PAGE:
Ford Motor Co. in Dearborn announced on Thursday it will invest an additional $250 million and add 450 more direct jobs across the Rouge Electric Vehicle Center, Van Dyke Electric Powertrain Center, and Rawsonville Components Plant as the first pre-production F-150 Lightning all-electric trucks roll off the assembly line.
The investment and added jobs will help increase production capacity to 80,000 trucks a year.
“We knew the F-150 Lightning was special, but the interest from the public has surpassed our highest expectations and changed the conversation around electric vehicles. So, we are doubling down, adding jobs and investment to increase production,” says Bill Ford, executive chairman of Ford. “This truck and the Ford-UAW workers who are assembling it in Michigan have a chance to make history and lead the electric vehicle movement in America.”
The F-150 Lightning, with a starting MSRP of $40,000 and targeted EPA-estimated driving range of 300 miles with the extended-range battery, is aimed at the heart of the U.S. auto market. Ford states it has taken more than 150,000 reservations for the trucks to date.
“Electrifying the F-Series — America’s best-selling truck for 44 years — and assembling it at this high-tech facility in Michigan represents a significant step toward mass adoption of electric vehicles in America,” says Kumar Galhotra, Ford’s president of The Americas and International Markets Group. “F-150 Lightning is intended to be more than a no-compromise zero tailpipe-emissions truck. It’s packed with ingenious features and technology that will improve over time, it’s exhilarating to drive, and it can power your home and worksite.”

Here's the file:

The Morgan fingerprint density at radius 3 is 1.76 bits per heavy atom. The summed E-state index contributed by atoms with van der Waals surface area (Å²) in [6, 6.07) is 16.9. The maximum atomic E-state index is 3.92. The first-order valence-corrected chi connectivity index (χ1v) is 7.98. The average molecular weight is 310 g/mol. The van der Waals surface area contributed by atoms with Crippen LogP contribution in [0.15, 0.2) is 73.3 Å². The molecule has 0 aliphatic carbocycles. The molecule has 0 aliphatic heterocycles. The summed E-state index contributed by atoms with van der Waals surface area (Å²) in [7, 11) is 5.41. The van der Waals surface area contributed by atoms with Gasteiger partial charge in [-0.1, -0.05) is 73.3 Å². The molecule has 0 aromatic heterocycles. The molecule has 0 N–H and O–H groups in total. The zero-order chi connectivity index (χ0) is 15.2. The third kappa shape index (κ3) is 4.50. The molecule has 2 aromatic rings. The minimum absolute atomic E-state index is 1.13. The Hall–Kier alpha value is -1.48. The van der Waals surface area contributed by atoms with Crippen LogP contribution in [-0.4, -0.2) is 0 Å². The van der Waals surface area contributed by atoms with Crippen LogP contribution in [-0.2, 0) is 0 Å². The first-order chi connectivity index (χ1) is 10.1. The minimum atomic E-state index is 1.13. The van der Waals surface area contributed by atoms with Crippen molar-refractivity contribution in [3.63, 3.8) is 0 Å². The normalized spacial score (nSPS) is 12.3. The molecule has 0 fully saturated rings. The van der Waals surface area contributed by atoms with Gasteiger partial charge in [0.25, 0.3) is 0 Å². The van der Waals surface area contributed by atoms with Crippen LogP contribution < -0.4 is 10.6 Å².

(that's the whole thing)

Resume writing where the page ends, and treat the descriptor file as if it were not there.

Ford confirmed construction of the Rouge Electric Vehicle Center in Dearborn a year ago as part of an initial $700 million investment in the historic Ford Rouge Center, creating a manufacturing home for the F-150 Lightning. The trucks will be available to customers next spring.
Ford’s $250 million additional investment will create 450 additional hourly direct jobs, with most of those workers assembling the F-150 Lightning at the Rouge Electric Vehicle Center. Workers at Rawsonville Components Plant will assemble the batteries and Van Dyke Electric Powertrain Center will increase its capacity to supply electric motors and electric transaxles for the F-150 Lightning.
This is the latest in Ford’s continuing investment in Michigan. Ford has invested $7.7 billion in the state and created and retained 7,000 Michigan jobs since 2016, including bringing the new Bronco SUV and Ranger pickup production to Michigan, refurbishing Michigan Central Station, developing a new Ford Research and Engineering Campus in Dearborn, creating Ford’s Ion Park in Romulus, and more.
Michigan has been the home of Ford since its founding in 1903 and these sites represent a growing network across southeast Michigan that will support the next generation of Ford’s battery electric, connected, and autonomous vehicles.
The Rouge Electric Vehicle Center in the Ford Rouge Center is a zero waste-to-landfill site.
The center uses natural lighting, as well as LED lighting. In turn, a primary forklift fleet will use hydrogen fuel cells with a zero-emission profile. The Rouge Electric Vehicle Center is built on the site of the old Dearborn Assembly Plant, using its recycled foundation and construction materials.